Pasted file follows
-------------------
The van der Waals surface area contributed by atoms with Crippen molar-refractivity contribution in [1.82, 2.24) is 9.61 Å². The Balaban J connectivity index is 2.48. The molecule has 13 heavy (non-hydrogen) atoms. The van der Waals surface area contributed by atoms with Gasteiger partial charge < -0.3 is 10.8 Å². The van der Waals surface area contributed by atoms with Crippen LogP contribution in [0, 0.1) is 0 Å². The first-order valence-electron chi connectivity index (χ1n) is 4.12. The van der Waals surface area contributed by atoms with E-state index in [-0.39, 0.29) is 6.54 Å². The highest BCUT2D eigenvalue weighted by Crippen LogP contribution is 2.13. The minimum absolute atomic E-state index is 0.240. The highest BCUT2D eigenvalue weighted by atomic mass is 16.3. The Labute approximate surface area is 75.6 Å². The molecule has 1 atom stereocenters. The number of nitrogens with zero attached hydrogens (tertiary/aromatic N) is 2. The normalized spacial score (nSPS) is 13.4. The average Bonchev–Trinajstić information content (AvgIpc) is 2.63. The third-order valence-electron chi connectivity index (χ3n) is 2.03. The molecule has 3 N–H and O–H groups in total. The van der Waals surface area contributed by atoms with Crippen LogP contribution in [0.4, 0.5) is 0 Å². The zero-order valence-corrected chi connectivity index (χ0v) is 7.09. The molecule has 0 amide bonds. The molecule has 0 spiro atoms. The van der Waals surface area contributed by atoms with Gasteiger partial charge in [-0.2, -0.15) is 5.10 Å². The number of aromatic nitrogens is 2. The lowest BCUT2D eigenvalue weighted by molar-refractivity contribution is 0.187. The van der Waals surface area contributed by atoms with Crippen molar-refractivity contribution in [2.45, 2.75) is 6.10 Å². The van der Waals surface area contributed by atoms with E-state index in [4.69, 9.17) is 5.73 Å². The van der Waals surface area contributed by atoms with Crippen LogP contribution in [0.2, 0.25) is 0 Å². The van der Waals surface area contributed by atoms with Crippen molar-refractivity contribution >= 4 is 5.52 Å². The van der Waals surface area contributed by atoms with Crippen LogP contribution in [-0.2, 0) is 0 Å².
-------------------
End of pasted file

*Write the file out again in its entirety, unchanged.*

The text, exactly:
The van der Waals surface area contributed by atoms with Crippen molar-refractivity contribution in [1.82, 2.24) is 9.61 Å². The Balaban J connectivity index is 2.48. The molecule has 13 heavy (non-hydrogen) atoms. The van der Waals surface area contributed by atoms with Gasteiger partial charge < -0.3 is 10.8 Å². The van der Waals surface area contributed by atoms with Crippen LogP contribution in [0, 0.1) is 0 Å². The first-order valence-electron chi connectivity index (χ1n) is 4.12. The van der Waals surface area contributed by atoms with E-state index in [-0.39, 0.29) is 6.54 Å². The highest BCUT2D eigenvalue weighted by Crippen LogP contribution is 2.13. The minimum absolute atomic E-state index is 0.240. The highest BCUT2D eigenvalue weighted by atomic mass is 16.3. The Labute approximate surface area is 75.6 Å². The molecule has 1 atom stereocenters. The number of nitrogens with zero attached hydrogens (tertiary/aromatic N) is 2. The normalized spacial score (nSPS) is 13.4. The average Bonchev–Trinajstić information content (AvgIpc) is 2.63. The third-order valence-electron chi connectivity index (χ3n) is 2.03. The molecule has 3 N–H and O–H groups in total. The van der Waals surface area contributed by atoms with Crippen LogP contribution in [0.4, 0.5) is 0 Å². The zero-order valence-corrected chi connectivity index (χ0v) is 7.09. The molecule has 0 amide bonds. The molecule has 0 spiro atoms. The van der Waals surface area contributed by atoms with Gasteiger partial charge in [-0.2, -0.15) is 5.10 Å². The number of aromatic nitrogens is 2. The lowest BCUT2D eigenvalue weighted by molar-refractivity contribution is 0.187. The van der Waals surface area contributed by atoms with Crippen molar-refractivity contribution in [2.45, 2.75) is 6.10 Å². The van der Waals surface area contributed by atoms with E-state index in [4.69, 9.17) is 5.73 Å². The van der Waals surface area contributed by atoms with Crippen LogP contribution in [0.2, 0.25) is 0 Å². The van der Waals surface area contributed by atoms with Crippen molar-refractivity contribution >= 4 is 5.52 Å². The van der Waals surface area contributed by atoms with Crippen LogP contribution in [-0.2, 0) is 0 Å².